graphicpush

Thoughts on branding, design, writing and life by Kevin Potts. Established 2003.

When an Italic is Not an Italic and a Bold is Not a Bold

Using font-face is awesome for bringing a more unique design to life, but a browser’s native italic and bold rendering can be something less than complimentary to a strong body font. Use the type face’s native styles to create a more polished presentation.

We all know the overwhelming slab of awesome that is CSS font-face; with a clever stack of code (usually pre-written for us), we can deploy an array of tasty fonts beyond the moribund Arial/Verdana/Georgia stand-bys.

This is all great, except when it comes to derivative fonts of that type face like italics and bolds. Most of the fonts that are licensed for the web do not include a selection of alternates, even some of the best like Junction that are legitimate contenders for body copy. This is fine; it’s the choice of the designer. However, when a type face does include these options, they have to be specifically declared in the CSS.

Let’s use Bitstream Vera Sans as an example. It’s a type face designed for digital screens, and makes a fantastic alternative to Verdana for longer blocks of text. It also comes with the the fonts we need: roman, bold, italic and bold italic.

Here’s how we might declare the styles after defining the font-face rules:

 body { font-family: ‘BitstreamVeraSansRoman’, sans-serif; }
 em { font-family: ‘BitstreamVeraSansOblique’, sans-serif; }
 strong { font-family: ‘BitstreamVeraSansBold’, sans-serif; }
 

Why go through the effort? Here is a comparison of using “faux” styles versus declaring actual fonts:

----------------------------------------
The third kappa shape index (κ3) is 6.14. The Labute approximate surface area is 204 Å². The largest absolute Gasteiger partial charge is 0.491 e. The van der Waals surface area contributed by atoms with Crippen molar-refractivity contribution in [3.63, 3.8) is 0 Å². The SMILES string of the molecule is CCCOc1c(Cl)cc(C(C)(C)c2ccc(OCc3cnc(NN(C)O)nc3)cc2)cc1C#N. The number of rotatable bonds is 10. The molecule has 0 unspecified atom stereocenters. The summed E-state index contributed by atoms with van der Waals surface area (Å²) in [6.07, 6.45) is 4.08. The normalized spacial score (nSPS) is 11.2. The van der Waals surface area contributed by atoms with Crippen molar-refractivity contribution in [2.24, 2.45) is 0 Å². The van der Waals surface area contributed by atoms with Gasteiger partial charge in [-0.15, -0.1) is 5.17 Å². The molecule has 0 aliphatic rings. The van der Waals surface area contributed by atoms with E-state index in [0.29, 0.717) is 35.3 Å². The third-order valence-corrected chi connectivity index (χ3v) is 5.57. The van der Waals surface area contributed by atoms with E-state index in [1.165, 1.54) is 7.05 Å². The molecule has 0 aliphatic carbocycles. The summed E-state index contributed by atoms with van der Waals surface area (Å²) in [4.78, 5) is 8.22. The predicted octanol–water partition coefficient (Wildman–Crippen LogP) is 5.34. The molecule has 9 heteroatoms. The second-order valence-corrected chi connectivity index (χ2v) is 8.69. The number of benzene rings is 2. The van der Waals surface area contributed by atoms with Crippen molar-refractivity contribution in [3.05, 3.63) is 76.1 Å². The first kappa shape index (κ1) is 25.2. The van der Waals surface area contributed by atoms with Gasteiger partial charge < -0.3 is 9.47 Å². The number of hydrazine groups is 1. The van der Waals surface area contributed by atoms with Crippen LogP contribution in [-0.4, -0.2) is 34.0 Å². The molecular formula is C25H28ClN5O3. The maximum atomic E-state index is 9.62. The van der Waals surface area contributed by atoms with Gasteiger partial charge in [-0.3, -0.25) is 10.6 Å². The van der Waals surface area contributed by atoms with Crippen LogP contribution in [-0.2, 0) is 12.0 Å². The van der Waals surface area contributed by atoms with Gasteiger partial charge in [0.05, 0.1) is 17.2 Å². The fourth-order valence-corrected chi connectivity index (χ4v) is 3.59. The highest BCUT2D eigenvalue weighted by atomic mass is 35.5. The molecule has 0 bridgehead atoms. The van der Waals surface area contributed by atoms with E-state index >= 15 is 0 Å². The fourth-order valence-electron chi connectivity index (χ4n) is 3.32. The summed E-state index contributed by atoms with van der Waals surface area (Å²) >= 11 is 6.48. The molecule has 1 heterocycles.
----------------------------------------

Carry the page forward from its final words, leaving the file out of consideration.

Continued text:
Comparison of native fonts versus faux font styles

The difference is striking. The faux italic is overly slanted and the proper letterforms are lost to the browser’s rendering. For instance, look at the “a” character; the faux version is anemic, the “real” version has full, cleaner proportions for much better legibility. In the bold example, the faux version simply pads the original letters with more pixels, but the “real” version is far more economic in its character proportions, and looks like an actual font and not a poor interpretation of one.

The downside, of course, is the extra page weight. Pulling in the full font set requires 16 HTTP requests and 391kb (using just the one core font reduces the weight to 90kb). Using all four fonts may be acceptable for full versions of the site, but for applications meant for mobile, it’s pretty hefty, and best practice would say forgo style for utility and just use a type face native to the OS.

For text-intensive sites, where readability is important and the details matter, using the “correct” fonts does make a difference in the polish of the presentation.

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